Sick Days, Personal Time, Holidays & Vacation? Why Not ‘Free Time Off’ Instead?

Let’s wrap up the week on a fun note, shall we?

When we read this piece on Forbes, we soared into the air with delight. (Okay, more like a little leap of joy but we digress.) Could this perhaps be a trend for other companies to follow?

According to Craig Malloy, CEO of Bloomfire, a social knowledge base application that enables teams to find, share and create contentstaid corporate vacation and sick leave policies are ancient.

Remarking they “have always seemed silly to me,” the executive at the Austin-based company poses the million dollar question: “Why do our colleagues in Europe get far more vacation than Americans?”

Plus, considering more and more companies are forcing employees to use vacation days when they’re sick by lumping them into a PTO category (as in paid time off), people to come into work when they’re feeling sick and simultaneously spread their germs.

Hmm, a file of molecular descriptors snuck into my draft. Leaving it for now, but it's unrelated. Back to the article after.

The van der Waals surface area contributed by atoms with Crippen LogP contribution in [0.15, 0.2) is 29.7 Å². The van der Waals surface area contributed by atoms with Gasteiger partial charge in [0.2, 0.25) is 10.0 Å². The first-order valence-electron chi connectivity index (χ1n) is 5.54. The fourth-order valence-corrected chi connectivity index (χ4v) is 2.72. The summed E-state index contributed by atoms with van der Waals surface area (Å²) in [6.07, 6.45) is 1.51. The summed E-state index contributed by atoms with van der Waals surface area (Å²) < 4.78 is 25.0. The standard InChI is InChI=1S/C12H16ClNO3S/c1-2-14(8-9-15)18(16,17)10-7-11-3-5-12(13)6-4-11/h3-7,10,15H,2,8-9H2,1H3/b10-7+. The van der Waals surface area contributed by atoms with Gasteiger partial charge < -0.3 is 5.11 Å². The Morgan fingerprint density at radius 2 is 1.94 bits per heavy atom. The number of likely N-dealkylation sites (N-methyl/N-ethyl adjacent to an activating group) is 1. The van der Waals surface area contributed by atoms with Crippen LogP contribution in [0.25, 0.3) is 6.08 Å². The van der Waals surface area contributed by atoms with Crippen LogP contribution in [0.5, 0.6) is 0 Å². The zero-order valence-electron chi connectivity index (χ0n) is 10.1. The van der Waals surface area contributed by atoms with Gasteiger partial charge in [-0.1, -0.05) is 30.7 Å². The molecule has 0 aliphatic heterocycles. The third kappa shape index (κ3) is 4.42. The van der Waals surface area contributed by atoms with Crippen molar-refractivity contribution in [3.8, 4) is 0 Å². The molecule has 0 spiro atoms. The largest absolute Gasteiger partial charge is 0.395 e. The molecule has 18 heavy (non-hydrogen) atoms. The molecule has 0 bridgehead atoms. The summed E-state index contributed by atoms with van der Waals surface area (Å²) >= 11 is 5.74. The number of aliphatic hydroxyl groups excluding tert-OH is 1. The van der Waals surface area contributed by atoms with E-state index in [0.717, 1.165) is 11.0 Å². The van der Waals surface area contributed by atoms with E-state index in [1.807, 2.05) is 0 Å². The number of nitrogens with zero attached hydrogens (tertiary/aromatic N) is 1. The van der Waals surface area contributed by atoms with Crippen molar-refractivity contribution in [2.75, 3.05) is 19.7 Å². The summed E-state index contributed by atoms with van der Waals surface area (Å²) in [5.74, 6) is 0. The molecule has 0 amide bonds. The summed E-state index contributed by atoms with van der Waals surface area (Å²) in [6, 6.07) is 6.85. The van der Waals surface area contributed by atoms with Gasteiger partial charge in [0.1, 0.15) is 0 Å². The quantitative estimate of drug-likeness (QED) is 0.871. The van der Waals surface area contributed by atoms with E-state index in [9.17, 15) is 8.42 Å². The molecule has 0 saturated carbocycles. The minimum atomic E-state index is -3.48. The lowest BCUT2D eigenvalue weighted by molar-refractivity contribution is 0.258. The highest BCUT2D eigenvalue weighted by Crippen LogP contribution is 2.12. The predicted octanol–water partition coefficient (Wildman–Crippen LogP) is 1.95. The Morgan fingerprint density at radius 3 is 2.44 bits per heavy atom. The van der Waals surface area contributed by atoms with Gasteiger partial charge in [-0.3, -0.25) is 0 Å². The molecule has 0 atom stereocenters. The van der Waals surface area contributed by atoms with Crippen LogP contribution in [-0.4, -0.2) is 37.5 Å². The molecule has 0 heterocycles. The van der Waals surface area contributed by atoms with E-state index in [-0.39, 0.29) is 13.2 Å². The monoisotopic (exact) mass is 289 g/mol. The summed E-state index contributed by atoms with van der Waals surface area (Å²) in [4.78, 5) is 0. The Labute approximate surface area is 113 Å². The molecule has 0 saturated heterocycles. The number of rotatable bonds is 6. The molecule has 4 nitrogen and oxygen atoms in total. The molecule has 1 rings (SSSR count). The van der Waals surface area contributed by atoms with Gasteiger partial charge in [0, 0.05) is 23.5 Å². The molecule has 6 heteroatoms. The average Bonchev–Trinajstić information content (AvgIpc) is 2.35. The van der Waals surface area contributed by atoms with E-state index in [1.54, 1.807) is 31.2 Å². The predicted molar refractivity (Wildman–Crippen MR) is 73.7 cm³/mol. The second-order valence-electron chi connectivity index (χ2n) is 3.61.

Enter the FTO policy (as in free time off). He indicates in the piece it’s all about trusting employees to take time off they need and as much of it, too.

“It’s up to the employee and their manager to schedule their time off – balancing personal and business needs. No more PTO, sick days, vacation request forms, or accounting accruals. And you know what we found? When you treat people like mature responsible adults, they act like mature responsible adults. Our employees love it and they don’t abuse it. I don’t know how prevalent this is becoming among companies but I would highly recommend it.”

So, from an employer perspective wouldn’t employees abuse the policy? Au contraire. “In reality, what happens at our company is that employees take the time off that they need and they make sure the work gets done. And I think they respect and like the fact that I treat them like the responsible, mature adults they are.”

Here’s the kicker: It seems their policy is more about trusting and respecting the employee which will probably boost productivity as well. Pointing out this is “good culture and good business,” he adds, “How much GDP do you think is wasted in the U.S. every year tracking and enforcing vacation and sick leave? And if you think your employees are gaming and cheating you on vacation, why are they still on your team?”